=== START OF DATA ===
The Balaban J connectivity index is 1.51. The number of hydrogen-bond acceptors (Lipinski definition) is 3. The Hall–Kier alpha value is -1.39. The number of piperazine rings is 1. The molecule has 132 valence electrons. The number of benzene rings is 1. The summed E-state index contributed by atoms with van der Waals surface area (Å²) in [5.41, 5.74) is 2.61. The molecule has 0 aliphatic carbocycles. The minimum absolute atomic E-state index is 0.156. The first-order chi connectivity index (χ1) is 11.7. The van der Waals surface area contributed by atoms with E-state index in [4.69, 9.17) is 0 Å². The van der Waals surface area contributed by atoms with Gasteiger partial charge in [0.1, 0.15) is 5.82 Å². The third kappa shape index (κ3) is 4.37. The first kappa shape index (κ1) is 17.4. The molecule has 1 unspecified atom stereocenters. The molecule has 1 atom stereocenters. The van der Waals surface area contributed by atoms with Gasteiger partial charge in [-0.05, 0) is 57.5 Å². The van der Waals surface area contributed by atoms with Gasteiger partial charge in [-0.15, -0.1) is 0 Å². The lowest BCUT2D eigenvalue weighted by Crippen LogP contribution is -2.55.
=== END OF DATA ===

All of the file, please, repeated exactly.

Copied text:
The Balaban J connectivity index is 1.51. The number of hydrogen-bond acceptors (Lipinski definition) is 3. The Hall–Kier alpha value is -1.39. The number of piperazine rings is 1. The molecule has 132 valence electrons. The number of benzene rings is 1. The summed E-state index contributed by atoms with van der Waals surface area (Å²) in [5.41, 5.74) is 2.61. The molecule has 0 aliphatic carbocycles. The minimum absolute atomic E-state index is 0.156. The first-order chi connectivity index (χ1) is 11.7. The van der Waals surface area contributed by atoms with E-state index in [4.69, 9.17) is 0 Å². The van der Waals surface area contributed by atoms with Gasteiger partial charge in [0.1, 0.15) is 5.82 Å². The third kappa shape index (κ3) is 4.37. The first kappa shape index (κ1) is 17.4. The molecule has 1 unspecified atom stereocenters. The molecule has 1 atom stereocenters. The van der Waals surface area contributed by atoms with Gasteiger partial charge in [-0.05, 0) is 57.5 Å². The van der Waals surface area contributed by atoms with Gasteiger partial charge in [-0.15, -0.1) is 0 Å². The lowest BCUT2D eigenvalue weighted by Crippen LogP contribution is -2.55.